I would be lying if I said there weren't a few tears here and there, mostly due to being wet and staying wet in clothing. And also getting used to paddling gear. Plus some blinding sun, and generally a new environment. Next time we will have better gear, sun glasses with floaties, and more treats. Over all, however, it was a stellar day. I am happy, and satisfied, and ready to go again when we get the chance. Kevin swears he will paddle Alex next time, and bring the dog too. For that I will surely find a way to keep the camera dry. As for this first trip, the acid test was when we got to the dock four and a half hours after our start, and Alex asked, "Why are we done???".

Tuesday, June 16, 2009

The SS Kinney

Last month we went to a slalom race and picked up our new boat. Alex raced in it (with me), finished, and placed. With a ribbon and all. What a riot. I never thought I'd own an inflatable kayak, but I also never knew how wonderful kids are.

Here is his first taste of whitewater. In a hard shell K-2 with his buddy Carver stuffed behind him, and Carvers daddy Kent in the back. There are no photos of the race run that we know of, everyone else was racing too! But we sure had fun.

You Can't Win for Losing

On the way to pre-school we stopped at the bank. When we came out the boarder collie was sitting in the back seat eating Alex's peanut butter sandwich. Jack had unzipped the backpack, opened the lunch sack, taken the bag of chips and put it on the seat, fished out the sandwich, unwrapped it, ate the first half, and was starting on the second. He looked both ashamed and proud when busted. It was too far to go home and we were going to be late, so we stopped at the nearest store to get a loaf of bread and new peanut butter. I took the backpack with us. At pre-school the story was told, a new sandwich made, and chuckles all around. They eat outside in summer, so Jack came to visit, kept on a leash from all the little lunches. Jack and I then went to the next stop, the grocery store for real. I now had a dilema, as there was no secure place in the Subaru for a loaf of bread and a new jar of peanut butter. I could have tied Jack to his seat, but I didn't want to do that. Taking the items into the store would have been too much to explain. So I stuck them on the roof. Went in and did a pretty good shopping trip. When I came out I noticed my goofy loaf of bread on top of my car, and Jacks face in the window. As I got closer I saw that the bag was opened, from the top. I looked at Jack, knowing he is smart and talented, but not that smart and talented. I looked around again, and then realized the local culprit who would rip open a bag from above. Yes, Duluth has seagulls. I laughed all the way home.

Wednesday, May 13, 2009


Hmm, my next post was written today, but is dated March. Opps and oh well, but want to register that it was written in MAY. I swear! Also, thinking about opening the blog to a wider audience for fun and motivation. Any thoughts???

Monday, March 30, 2009

Spring, catch it while it lasts!

Well, here it is, May. May? May. In Duluth these things can creep up on you. In some ways it feels like it has not been Spring at all. Winter seemed to hang in forever, and then we didn't get Spring, just mud. I have not gotten out to play, and instead have let many things consume me, such as Autism, work, deaths, business, home, and Alex's future.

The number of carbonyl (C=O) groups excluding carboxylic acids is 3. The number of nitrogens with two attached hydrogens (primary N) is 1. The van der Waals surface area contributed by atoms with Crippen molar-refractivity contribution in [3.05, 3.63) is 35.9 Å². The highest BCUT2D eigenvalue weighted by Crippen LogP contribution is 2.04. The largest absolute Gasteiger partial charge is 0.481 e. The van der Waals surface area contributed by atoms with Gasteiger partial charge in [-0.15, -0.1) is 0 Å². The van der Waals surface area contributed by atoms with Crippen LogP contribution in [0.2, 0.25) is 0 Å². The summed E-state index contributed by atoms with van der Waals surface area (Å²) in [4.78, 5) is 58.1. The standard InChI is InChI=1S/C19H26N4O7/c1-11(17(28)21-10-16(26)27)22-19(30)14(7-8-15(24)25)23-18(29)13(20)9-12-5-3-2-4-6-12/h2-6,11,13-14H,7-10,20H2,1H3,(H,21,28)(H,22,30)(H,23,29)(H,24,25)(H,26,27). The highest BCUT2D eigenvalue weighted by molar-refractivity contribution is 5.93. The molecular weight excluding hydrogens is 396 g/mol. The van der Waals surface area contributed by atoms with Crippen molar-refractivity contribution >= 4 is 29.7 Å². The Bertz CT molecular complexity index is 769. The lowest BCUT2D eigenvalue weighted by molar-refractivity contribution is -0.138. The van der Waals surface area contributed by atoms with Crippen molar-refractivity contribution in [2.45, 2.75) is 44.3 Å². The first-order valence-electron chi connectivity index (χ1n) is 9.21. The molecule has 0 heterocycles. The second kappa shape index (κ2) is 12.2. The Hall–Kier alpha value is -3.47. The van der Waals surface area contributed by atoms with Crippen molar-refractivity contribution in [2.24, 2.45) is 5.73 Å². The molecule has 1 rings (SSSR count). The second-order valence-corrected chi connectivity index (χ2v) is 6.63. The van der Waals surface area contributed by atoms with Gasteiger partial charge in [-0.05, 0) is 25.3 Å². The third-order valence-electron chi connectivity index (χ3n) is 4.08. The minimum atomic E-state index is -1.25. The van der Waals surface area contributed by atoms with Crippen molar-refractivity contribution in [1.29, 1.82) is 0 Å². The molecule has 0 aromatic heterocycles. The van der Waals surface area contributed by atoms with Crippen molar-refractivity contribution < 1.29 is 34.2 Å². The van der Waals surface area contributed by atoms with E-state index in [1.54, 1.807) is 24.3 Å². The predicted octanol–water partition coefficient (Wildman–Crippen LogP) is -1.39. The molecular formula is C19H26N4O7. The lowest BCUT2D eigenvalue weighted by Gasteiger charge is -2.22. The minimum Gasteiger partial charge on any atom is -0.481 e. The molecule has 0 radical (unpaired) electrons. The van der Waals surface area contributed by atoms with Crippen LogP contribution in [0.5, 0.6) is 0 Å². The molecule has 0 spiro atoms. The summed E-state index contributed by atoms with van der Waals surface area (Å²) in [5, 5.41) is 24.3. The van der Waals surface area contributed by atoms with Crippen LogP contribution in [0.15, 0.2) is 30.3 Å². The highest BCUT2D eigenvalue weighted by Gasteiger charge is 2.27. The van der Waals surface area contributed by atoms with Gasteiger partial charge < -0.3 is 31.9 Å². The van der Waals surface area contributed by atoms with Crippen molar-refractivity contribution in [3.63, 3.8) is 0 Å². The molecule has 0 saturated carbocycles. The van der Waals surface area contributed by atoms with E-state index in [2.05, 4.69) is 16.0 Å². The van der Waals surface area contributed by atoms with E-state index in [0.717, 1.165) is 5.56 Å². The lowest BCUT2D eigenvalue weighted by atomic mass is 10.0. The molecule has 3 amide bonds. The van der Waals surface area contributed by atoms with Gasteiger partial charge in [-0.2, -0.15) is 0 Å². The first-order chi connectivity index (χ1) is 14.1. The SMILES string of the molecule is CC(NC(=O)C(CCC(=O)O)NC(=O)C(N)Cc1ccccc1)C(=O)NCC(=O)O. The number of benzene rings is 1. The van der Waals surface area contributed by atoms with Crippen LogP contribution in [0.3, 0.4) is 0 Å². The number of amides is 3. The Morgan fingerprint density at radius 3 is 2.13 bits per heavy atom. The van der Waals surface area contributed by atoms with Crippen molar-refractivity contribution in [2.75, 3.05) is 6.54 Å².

The worst thing, perhaps, has been the decision of where to send Alex for school. So many options floated around. Local school, or "special" school, half day or full day, school district or charter, regular curriculum or "basics" curriculum. The school district has it's ideas, which seem to be all kids with autism need the same level of support. Meaning a mostly separate classroom, with some inclusion, maybe. We had clarified that since mainstreaming in preschool was going very well we did NOT want that option. "Awwh, really?" was the response, even after a long clarification of the benefits of mainstreaming and the stellar progress Alex has made this year. The icing on the cake was hearing second hand that my IEP manager thought that I simply did not want my son labeled. Good thing my philosophy is that success is the best revenge, otherwise my spring may have been filled with psychotic retaliation. Into this morass enter a serendipitous trip to beauty salon. No really, it's true, I got a hot tip on the best elementary school ever from the wonderful woman that cuts my hair. The North Shore Elementary School is north of Duluth by 6 miles. It is in the woods. It has 40 acres, that include trails, ponds, skating rinks (2), gardens, and a straw-bale greenhouse. It is Environmental Education based (my first college degree), they have Outside time (beyond recess) every day, they are sponsored by the Wolf Ridge Environmental center of Northern Minnesota, they will not be closing, moving, or remodeling like ALL of Duluth's schools, their staff will not be shuffled around like cards (again like all of Duluth schools), and best of all, their principal is PUMPED to have Alex in the school. She has worked with many autistic kids in her previous job and she said the magic words, "You and Kevin know your son best and we want your complete input in all aspects of teaching him." Including requirements for his aide, and any and all necessary accommodations. Hallelujah. We did not jump immediately, but as I considered more and more how frustrated we have been for the last three years with the Duluth school district I knew it was likely we would go. We searched our personal network for information on the new school and heard 95% glowing reports. The other 5% we can deal with. I could go on and on, but will stop here. Needless to say, we jumped. We jumped from the giant ship of Duluth, to the tiny sailboat of NSCS. It is it's own charter school, and is run by it's teachers. Oh, we are so ready. This past year at a private preschool has been delightful and Alex continues to grow in so many ways. He is charming these days, and we are having so much fun with games and language and explorations. We can hardly wait to see what next year will bring.